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Mcalister, M. (2020). Abel-Hirsch, Nicola. Bion. 365 Quotes. Abingdon & New York: Routledge. 2019. Pp. 602. Pbk. £24.99.. J. Anal. Psychol., 65(1):241-243.
(2020). Journal of Analytical Psychology, 65(1):241-243
Abel-Hirsch, Nicola. Bion. 365 Quotes. Abingdon & New York: Routledge. 2019. Pp. 602. Pbk. £24.99.
Review by: Maggie Mcalister
‘In psychoanalysis two people dare to ask questions about what they have forgotten and about what they do not know, and at the same time must be capable of living in the present. As a result they get stronger’. (Extract from Quote 254).
This beautifully composed book grants the reader access to the vast scale and scope of Bion's contribution to psychoanalysis through an extraordinary selection of 365 quotes chosen and commented upon by British psychoanalyst Nicola Abel-Hirsch and further supplemented with illuminating commentary by other psychoanalysts. Some of the ‘quotes’ are extremely lengthy passages from his work, requiring further commentary and unpacking, which Abel-Hirsch provides expertly; others are allowed to speak for themselves. The overall effect is to experience a gradual layering of impressions, associations, themes, ‘invariants’, where the voice of Bion sojourns in one's psyche.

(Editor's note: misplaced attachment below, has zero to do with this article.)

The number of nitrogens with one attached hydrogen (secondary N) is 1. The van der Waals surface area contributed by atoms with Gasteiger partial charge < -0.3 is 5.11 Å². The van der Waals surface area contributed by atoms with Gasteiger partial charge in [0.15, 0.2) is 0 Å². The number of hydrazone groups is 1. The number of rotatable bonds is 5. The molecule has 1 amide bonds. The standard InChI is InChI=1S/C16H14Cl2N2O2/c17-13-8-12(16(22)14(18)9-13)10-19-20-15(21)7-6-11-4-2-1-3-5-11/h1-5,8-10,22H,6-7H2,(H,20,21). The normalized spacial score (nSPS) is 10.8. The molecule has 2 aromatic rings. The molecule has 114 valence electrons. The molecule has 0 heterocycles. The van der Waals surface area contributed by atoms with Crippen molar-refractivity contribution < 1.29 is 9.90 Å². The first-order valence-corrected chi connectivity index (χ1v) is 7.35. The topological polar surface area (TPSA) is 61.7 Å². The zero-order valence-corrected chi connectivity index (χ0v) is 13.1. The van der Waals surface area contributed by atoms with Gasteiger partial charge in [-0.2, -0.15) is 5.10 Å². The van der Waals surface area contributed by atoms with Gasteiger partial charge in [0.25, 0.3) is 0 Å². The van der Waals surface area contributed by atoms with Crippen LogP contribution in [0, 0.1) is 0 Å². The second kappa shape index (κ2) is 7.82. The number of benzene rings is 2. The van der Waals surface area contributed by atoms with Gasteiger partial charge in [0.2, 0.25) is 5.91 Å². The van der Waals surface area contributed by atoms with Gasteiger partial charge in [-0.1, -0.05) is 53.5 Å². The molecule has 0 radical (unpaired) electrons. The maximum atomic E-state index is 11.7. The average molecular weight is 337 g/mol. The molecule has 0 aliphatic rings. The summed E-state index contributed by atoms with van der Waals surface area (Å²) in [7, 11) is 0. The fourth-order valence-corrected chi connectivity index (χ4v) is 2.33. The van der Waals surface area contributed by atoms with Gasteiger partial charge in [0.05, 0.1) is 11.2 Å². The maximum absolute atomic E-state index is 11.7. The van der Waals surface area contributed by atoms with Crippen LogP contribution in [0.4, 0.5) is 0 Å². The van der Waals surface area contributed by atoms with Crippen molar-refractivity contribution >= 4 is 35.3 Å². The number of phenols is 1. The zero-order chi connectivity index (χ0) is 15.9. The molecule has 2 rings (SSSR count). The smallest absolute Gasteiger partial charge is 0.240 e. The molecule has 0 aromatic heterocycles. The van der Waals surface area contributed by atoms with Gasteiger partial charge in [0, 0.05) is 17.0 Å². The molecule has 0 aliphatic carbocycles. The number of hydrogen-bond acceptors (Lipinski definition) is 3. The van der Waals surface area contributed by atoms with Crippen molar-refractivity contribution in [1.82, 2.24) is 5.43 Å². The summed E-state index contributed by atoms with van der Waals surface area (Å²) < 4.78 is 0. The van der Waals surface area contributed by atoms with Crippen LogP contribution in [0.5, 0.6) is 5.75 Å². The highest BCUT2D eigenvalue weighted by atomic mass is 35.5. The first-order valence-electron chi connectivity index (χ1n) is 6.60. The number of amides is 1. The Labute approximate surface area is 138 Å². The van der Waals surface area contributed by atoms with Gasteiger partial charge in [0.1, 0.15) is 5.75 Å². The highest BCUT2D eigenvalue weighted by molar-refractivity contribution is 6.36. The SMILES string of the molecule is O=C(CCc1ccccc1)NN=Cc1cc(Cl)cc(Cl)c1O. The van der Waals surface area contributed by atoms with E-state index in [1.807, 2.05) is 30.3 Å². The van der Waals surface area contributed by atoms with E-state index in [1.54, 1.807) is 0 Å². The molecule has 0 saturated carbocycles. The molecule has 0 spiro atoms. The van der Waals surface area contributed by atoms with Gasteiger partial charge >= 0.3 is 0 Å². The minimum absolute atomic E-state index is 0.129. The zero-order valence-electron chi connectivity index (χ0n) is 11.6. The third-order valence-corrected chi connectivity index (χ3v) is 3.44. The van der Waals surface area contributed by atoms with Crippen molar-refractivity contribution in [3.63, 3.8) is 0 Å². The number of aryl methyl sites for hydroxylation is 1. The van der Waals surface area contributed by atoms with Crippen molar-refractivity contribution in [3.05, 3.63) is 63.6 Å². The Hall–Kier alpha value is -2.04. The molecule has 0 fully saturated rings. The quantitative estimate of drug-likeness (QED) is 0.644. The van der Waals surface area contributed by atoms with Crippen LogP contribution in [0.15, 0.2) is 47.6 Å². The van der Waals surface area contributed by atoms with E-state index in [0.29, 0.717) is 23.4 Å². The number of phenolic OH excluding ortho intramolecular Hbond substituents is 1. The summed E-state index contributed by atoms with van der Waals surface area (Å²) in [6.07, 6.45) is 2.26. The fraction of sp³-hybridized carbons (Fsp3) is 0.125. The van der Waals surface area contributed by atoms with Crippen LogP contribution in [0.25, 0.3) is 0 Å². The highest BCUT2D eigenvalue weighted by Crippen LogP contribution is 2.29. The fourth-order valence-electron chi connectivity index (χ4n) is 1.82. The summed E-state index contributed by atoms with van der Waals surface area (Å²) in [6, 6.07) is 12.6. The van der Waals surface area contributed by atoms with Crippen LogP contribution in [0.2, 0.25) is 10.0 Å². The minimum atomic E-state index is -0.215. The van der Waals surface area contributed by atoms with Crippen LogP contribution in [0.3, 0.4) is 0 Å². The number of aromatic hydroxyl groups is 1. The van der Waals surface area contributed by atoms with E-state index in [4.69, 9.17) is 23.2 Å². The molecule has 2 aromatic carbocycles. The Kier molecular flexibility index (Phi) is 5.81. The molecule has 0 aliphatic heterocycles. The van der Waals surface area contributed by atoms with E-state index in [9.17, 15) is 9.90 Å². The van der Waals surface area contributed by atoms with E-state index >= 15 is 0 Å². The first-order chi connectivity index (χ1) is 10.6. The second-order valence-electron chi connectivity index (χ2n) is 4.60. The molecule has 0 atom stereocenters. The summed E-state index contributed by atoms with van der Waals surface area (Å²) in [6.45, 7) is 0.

The book is structured to take the reader through a chronological map of Bion's writings, allowing the reader to track the development of his work alongside more personal writing from his autobiography and letters, therefore contextualizing his work in the landscape of his life. Reading the quotes in chronological order reveals a palimpsest of meanings and returning themes, most moving for me the trauma of the First World War and his experience of when he ‘died’ on the Amiens-Roye Road, an event captured as though ‘the Soul should die, the Body lives forever.’ Reversible Perspective … Nameless Dread … one cannot help feel that his terror of meeting his own ghost stalks through his writings, and ‘hang across the gaping wound of my mind like a ridiculous field dressing.’ (Quote 329).
Abel-Hirsch opens the book with a series of quotes from his autobiographies The Long Weekend and All My Sins Remembered (written at the end of his life), which detail his early life, schooling, war experiences (and death).
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